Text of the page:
China ends controversial one-child policy

China ends controversial one-child policy

The Chinese government has announced it will end its controversial one-child policy, in a bid to tackle an aging population and shrinking workforce.

The one-child policy came in to affect in 1980, to try and slow China’s population growth, but the nation has seen a significant slow down in recent years.

The policy was eased somewhat in 2013, but many couples were still restricted to only having one child.

But the governing Communist Party has issued a ruling following a four day meeting in Beijing, that every couple is now allowed two children.

The historic change was “intended to balance population development and address the challenge of an ageing population”, state news agency Xinhua said.

Human Rights organisations have welcomed the change, but have still raised concerns about enforcing a two child quota.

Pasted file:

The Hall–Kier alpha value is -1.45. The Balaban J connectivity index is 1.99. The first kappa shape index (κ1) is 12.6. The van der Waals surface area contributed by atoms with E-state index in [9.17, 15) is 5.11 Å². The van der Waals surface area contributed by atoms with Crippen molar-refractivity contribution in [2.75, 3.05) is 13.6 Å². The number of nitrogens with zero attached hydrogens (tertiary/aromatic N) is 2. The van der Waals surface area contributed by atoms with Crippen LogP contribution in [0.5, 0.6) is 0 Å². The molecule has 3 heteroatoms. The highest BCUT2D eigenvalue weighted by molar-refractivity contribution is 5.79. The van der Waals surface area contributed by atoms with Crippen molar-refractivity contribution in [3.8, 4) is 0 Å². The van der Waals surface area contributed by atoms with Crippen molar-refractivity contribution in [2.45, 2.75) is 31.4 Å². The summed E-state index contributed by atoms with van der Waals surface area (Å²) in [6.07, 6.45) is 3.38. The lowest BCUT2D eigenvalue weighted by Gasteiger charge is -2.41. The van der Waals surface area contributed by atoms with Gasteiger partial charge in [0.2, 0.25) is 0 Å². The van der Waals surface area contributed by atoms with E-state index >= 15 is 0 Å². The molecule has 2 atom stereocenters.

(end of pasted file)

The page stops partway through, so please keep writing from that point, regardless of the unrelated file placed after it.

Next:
Human Rights Watch says its clear China has made the change primarily for economic reasons.

“As long as the quotas and system of surveillance remains, women still do not enjoy reproductive rights,” Maya Wang of Human Rights Watch told AFP.

Amnesty International has taken to Twitter in response to the announcement, saying “two-child policy won’t end forces sterillisations, forced abortions, gov control over birth permits.”

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Libby Dreyer
Libby Dreyer 1729 posts

Libby has worked as a Senior Journalist at National Radio News since February 2011. She graduated with a Bachelor of Journalism from the University of Canberra in December 2010.

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